Cyber-criminals could also infiltrate critical areas of your cloud operations, which could damage the confidentiality, integrity, and availability of your account on the cloud. You could implement device or protocol authentication to reduce the risk of account or service hijacking.

6. Insufficient Due Diligence

As you plan your business model and strategies, you should also plan which cloud technologies, service providers, or outsourcing services to get.

Don’t be in a rush to adopt cloud technologies without doing your due diligence since the value – or lack of value – of your cloud services will ultimately affect your company’s efficiency, security, and relationship with customers.

7. Shared Technology Vulnerabilities

Cloud computing as a system is comprised of three services: infrastructure as a service (IaaS), software as a service (SaaS), and platform as a service (PaaS), each of which should be designed with multi-tenant architecture or multi-customer applications in mind. Otherwise, the hardware or software might be insufficient for the type of service it will be used for.

8. Denial of Service (DoS)

DoS attacks are attacks on your cloud service’s processing power, memory, disk space, or bandwidth, which tend to slow down your system and prevent users from accessing your service.

Although cloud service providers have systems in place to mitigate DoS attacks, you could share critical business resources with your IT administrators and have regular security audits to identify vulnerabilities in this area.

9. Loss of Data

Data loss can happen not only because of security attacks on data centers, but also due to accidental deletion of files, applications, or other similar elements. Natural calamities such as fire and earthquake can likewise lead to permanent loss of data.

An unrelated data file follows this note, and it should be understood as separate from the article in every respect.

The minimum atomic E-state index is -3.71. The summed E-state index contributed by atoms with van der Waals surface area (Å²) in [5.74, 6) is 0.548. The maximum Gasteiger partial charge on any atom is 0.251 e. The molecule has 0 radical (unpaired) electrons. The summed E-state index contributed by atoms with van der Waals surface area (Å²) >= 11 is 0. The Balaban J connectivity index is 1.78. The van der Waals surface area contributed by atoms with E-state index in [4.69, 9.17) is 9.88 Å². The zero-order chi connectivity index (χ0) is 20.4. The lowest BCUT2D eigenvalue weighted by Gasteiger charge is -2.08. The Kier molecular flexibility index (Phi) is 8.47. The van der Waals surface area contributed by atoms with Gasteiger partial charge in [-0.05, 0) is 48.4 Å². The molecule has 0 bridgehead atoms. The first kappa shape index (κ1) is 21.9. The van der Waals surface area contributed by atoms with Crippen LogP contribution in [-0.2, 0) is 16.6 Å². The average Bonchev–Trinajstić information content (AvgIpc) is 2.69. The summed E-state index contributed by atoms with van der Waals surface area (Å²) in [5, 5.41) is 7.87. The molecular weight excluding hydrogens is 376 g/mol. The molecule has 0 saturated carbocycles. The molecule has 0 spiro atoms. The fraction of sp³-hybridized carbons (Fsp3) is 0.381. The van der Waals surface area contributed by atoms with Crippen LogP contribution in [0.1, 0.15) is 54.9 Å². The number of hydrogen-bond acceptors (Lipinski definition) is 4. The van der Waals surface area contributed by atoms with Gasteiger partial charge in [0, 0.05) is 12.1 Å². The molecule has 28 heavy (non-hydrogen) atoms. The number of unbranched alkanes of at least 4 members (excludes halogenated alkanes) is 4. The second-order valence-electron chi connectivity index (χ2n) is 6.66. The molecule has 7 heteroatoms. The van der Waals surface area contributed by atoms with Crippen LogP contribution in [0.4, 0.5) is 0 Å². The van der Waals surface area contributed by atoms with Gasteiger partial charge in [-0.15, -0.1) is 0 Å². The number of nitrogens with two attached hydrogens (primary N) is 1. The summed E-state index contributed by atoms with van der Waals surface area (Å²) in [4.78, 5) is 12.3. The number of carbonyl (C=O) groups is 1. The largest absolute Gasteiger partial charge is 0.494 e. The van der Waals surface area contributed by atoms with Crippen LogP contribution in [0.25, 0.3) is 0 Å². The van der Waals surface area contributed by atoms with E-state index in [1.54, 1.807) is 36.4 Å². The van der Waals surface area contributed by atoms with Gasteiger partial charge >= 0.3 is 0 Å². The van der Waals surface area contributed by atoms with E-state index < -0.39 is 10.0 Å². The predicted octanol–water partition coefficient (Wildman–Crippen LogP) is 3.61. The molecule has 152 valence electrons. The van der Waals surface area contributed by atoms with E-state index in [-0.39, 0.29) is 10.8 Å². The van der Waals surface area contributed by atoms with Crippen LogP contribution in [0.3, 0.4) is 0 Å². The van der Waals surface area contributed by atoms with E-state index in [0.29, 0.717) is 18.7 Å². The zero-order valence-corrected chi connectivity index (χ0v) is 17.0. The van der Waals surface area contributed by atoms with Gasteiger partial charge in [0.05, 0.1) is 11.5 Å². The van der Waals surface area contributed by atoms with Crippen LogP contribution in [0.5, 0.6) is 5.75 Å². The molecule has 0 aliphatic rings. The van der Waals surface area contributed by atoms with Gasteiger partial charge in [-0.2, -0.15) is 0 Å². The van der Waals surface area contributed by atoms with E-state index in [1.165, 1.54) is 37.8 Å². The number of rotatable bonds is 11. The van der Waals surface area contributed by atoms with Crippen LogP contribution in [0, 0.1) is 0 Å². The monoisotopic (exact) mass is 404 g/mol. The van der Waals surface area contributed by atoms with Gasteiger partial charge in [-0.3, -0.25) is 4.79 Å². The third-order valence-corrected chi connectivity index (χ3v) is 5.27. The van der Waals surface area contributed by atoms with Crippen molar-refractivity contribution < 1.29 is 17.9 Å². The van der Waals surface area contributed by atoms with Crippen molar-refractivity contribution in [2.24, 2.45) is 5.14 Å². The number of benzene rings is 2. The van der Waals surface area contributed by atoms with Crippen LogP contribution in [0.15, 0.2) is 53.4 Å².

Having a backup system off-site can ensure business continuity and help you recover lost data more easily.

10. Abuse and Nefarious Use of Cloud Services

It’s quite common for cloud companies to offer free trials to potential customers, which delinquent individuals can take advantage of by using cloud computing resources to send email spam, phishing campaigns, or malware into your computer systems.

 

The cloud is a piece of technology that may come with certain security threats, but there are ways to ensure your organisation’s safety in the digital world.

IT outsourcing companies are one of the best options out there. They can help prevent cloud attacks by assessing your IT resources and systems, and coming up with robust solutions to lessen, if not completely eliminate, your system’s vulnerabilities.

Share
James Patterson
James Patterson

James Patterson, Head of Business Development, Global Corporate Clients joined transcosmos in 2007. He oversees business development and sales and marketing initiatives throughout the EMEA and APAC regions for transcosmos IT and Customer Support Services, managing a team of sales professionals and consultants in these territories. James fully understands and supports the requirements and challenges of complex IT Support and Customer Service environments, having guided an array of large organizations through the consultative process of developing complex solutions to fit the customer’s needs. Previous to transcosmos, James was a regional Sales Manager in the Health and Leisure Industry winning many awards for exceeding sales targets and being innovative.

Leave a Reply

Your email address will not be published. Required fields are marked *